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Our property record search tool finds public information on any property, with vital details about current and previous ownership, property address, type, legal description, deed facts, value, liens, tax specifics, property sales history, amenities, and more.
The ownership section of the report covers all the parties who have owned a specific property, including owner name (for individuals), trust name or company name (if applicable), phone number, address, and other significant information compliant with the home buyer guide.
Whether buying or selling a house, among the property data featured in our report, the following could also be available: assessed value, market value, tax amount, deed category, sale date, sale price, property photos (outside and inside), primary owner, secondary owner, foreclosures, and prior sales details.
A property records search report delivers valuable property facts like square footage, acreage, building area, garage/parking, foundation code, flooring code, roof framing code, garage code, stories, building style, units, electricity code, fuel code, water code, and beyond.
By simply typing the property address or owner’s name anyone could gain access to in-depth aspects related to a property’s value: calculated total value, land value, improvement value, assessed value, market value, appraised total value, and tax amount.
Property lien records found in the report indicate whether a creditor has the right to possess a debtor’s property. You could find out the property owner(s) name, property appraisals and assessed value, tax amount, recording date, mortgage amount, term and due date, deed type code and more.
Personal property’s mortgage information is also featured, containing mortgage amount, date, loan type, term code, due date, lender name, lender code, second mortgage amount, second mortgage loan, and second mortgage deed type (when available).
In the United States, the land is purchased either from an individual or from the government. The first sale of land from the government to a person is named a grant or a patent, while subsequent property transfers among people are known as deeds. Property records are public documents that record property and real estate transactions with the public authorities through the registry of deeds.
In the beginning, American land ownership was generally recorded as soon as settlers began to arrive. The westward expansion was immensely stimulated by the unprecedented availability of land. Land records were the primary source for learning who lived where and for how long. Official records would often disclose the owner’s occupation, if they had served in the military, naturalization/citizenship details, family information, name of a spouse, relatives, heir, or even neighbors.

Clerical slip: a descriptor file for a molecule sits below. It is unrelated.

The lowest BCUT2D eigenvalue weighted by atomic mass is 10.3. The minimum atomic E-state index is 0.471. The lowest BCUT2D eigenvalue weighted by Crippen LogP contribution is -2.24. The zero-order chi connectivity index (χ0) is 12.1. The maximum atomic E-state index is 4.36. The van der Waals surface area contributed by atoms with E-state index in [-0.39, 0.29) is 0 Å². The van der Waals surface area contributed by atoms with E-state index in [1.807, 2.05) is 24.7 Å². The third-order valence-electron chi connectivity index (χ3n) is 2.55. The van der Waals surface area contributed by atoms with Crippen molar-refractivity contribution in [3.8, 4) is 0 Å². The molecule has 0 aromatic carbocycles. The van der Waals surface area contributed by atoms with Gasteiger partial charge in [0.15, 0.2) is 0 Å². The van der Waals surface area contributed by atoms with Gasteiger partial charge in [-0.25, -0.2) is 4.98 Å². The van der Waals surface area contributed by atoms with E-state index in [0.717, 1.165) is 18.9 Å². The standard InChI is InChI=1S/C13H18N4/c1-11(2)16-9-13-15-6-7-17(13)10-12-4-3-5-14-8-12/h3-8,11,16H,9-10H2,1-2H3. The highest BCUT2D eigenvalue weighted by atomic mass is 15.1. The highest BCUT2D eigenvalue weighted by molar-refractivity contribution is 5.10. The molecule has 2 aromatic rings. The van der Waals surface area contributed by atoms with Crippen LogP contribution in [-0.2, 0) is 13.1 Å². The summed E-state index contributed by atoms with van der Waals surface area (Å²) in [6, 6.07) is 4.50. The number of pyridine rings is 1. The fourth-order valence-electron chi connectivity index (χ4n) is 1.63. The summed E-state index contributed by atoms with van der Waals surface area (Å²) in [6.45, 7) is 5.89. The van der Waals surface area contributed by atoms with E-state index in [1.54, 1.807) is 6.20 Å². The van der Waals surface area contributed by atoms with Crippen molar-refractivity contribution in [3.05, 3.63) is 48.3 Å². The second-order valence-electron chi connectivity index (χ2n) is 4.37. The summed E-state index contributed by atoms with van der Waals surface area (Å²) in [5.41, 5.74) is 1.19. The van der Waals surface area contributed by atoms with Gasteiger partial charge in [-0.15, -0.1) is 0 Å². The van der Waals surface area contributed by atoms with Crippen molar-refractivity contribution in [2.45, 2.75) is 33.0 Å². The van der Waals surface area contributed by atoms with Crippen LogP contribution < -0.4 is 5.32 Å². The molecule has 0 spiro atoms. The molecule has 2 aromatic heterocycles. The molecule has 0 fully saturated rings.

Nowadays, land ownership is publicly documented and held at the local level, in over 3,100 jurisdictions, normally at a tax assessor’s office or county recorder’s office. Despite many variations, real property records remain rich informational sources with potential finds such as:
Infotracer’s property records lookup tool provides instant reports on any given property. Just enter the owner’s name or the address of the property in the search box to access a report filled with publicly-available data such as previous title holders, type, official description, deed facts, sales and value history, liens, tax, amenities, and more (when available).
You can find property survey records at your local county recorder's office, building inspector, engineering department or on Infotracer.com. If it's your land, contact the settlement attorney or agency, the real estate agent, the surveyor or the title company involved in the home buying.
Consult tax information and payments history for commercial or residential property at the county tax assessor's office or on their website - if they maintain online tax records. A quicker way is to use our lookup tool.
Property deeds are often available online, on the Public Records Online Directory website or by searching your county's name, followed by “Recorder of Deeds.” You'll need the zip code, the owner's name or property address.
Just like liens and taxes, the deeds filed at the county clerk’s office are public records and you cannot keep them private unless you set up a trust or Limited Liability Company (LLC) for purchasing the property. Anyone can ascertain the ownership, the value and all conveyances in the chain of title.
Run a quick search on the website belonging to the Tax Assessor of the county where the property is located OR on Infotracer. You can also pull up the deeds from the county recorder's office, usually they are located at the county courthouse.
As these are public documents you can consult the local recorder of deeds. Many counties maintain records with property history information online. Search for Sales Records at the local land records office where the property is located or try Infotracer.com.
1. Find property owner by address on the local county assessor's website to get the property’s PIN (property index number). 2. Go to the county's treasurer's website (the Payments section), type the pin in the Payments Status box and choose Detailed Tax Information to see the owner's name.
Most Property records are public. However, some states allow “protected addresses” for which property information is confidential in order to protect its owners – prosecutors, judges, law enforcement officers, special magistrates, tax collectors, juvenile probation officers or other professionals with high-risk jobs.
Access mortgage records, including amount, date, bank info, term on the local recorder of deeds' website, or on Infotracer. Mortgage records are public, unless they involve someone who requested confidentiality, such as victims of violent crimes, child enforcement hearing officers, judges, police or public defenders.